By Mick Woodcock
By 1871, there was a movement in the United States to manage the country’s fisheries. The creation of the United States Commission of Fish and Fisheries in that year marked the beginning of what would become the United States Bureau of Fisheries in 1903, which would then be merged into the newly created United States Fish and Wildlife Service in 1940.
Among the numerous duties of this new agency was raising and stocking fish in states and territories, generally at no cost to the area where the fish were turned loose, since large railroad tank cars were used to move them.
In 1881, Arizona decided to regulate fishing in the territory. The Thirteenth Legislature, meeting in Prescott, enacted Number 66, “An Act To provide for the appointment of Commissioners of Fisheries for the Territory of Arizona,” into the Laws of 1881. It also stated that the Governor, with the approval of the Legislature, would appoint three commissioners to each serve three-year terms without compensation. The Legislature appropriated $500 to conduct commission business, which included stocking fish from the federal government as well as other states and territories.
The act also created the first Arizona fishing regulation, prohibiting the use of nets or seines for catching fish. This was punishable, upon conviction, by a fine of “…not less than twenty-five dollars ($25), nor more than fifty dollars ($50), and costs of prosecution.” Anyone not paying the fine was liable to spend not more than sixty days in jail.
One of the first commissioners was Secretary of the Territory John J. Gosper. The local newspaper, the Weekly Arizona Miner, noted on April 8,1881, that “Fish Commissioner Gosper and attendants left, well mounted…today, for Williamson Valley.” Since the act was signed into law on March 3, 1881, Gosper wasted little time in taking on the tasks of his new office.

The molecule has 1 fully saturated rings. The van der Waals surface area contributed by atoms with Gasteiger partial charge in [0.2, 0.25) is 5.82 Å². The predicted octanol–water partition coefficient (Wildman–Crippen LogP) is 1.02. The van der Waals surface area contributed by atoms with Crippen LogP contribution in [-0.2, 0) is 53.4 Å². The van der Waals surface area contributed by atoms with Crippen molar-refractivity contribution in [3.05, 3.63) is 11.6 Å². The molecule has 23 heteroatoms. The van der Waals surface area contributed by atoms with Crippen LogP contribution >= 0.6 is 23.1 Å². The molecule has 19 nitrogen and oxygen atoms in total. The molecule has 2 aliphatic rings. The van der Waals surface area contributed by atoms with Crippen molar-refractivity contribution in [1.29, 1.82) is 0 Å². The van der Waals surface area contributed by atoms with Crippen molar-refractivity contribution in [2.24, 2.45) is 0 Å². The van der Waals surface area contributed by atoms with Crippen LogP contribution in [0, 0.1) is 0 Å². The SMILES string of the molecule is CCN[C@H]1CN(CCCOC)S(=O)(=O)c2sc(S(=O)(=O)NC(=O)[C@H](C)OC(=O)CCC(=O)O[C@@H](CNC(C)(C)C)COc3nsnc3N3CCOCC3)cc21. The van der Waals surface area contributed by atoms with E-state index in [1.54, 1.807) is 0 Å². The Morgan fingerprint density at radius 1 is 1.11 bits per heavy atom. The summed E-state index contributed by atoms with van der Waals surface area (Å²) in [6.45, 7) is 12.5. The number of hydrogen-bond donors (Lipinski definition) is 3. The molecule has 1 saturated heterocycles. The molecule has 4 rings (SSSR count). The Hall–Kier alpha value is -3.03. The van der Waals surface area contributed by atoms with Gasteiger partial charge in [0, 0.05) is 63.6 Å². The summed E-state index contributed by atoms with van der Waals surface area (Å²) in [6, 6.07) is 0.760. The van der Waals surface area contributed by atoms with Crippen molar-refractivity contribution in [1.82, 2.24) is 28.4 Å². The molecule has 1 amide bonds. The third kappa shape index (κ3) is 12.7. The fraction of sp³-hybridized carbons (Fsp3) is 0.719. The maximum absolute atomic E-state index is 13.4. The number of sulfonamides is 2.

Gosper apparently took his job seriously. An article in the Arizona Weekly Journal-Miner in 1890, referencing an earlier article, stated that it had “…represented Fish Commissioner J. J. Gosper in superintending the placing of a car-load of young shad in the Colorado river in the summer of 1883. The young fish were sent out direct from Washington and were placed in the river just above the old railroad bridge.”
In 1890, Governor Lewis Wolfley appointed three new commissioners. Two Prescott men, Theodore W. Otis and John Howard, and a Phoenix resident, C. W. Stearns, were the new team. Otis was named secretary and Howard was chairman. In a notice in the December 10, 1890, Arizona Weekly Journal-Miner, Howard stated, “The U. S. Fish Commissioner at Washington having notified the commission that he will probably be prepared to furnish this territory at an early day with German carp, and perhaps other kinds of fish. This is to give notice to all persons that desire to raise fish and are now ready to receive them or spawn, to notify Hon. T. W. Otis, Prescott, the Secretary of this commission, the kind and quantity they desire, in order that we may be able to obtain them at an early day.”
Howard, who also happened to be mayor of Prescott and never one to turn down an opportunity to make a joke, had been quoted in an earlier edition of the newspaper regarding his new duties. “Judge Howard, of the territorial fish commission, says that his commission is now prepared to furnish anything in the fish line from a whale to a tadpole, the latter however are the most numerous this season of the year, while in the game line they will take orders from an elephant down to a chip-munk [sic].”
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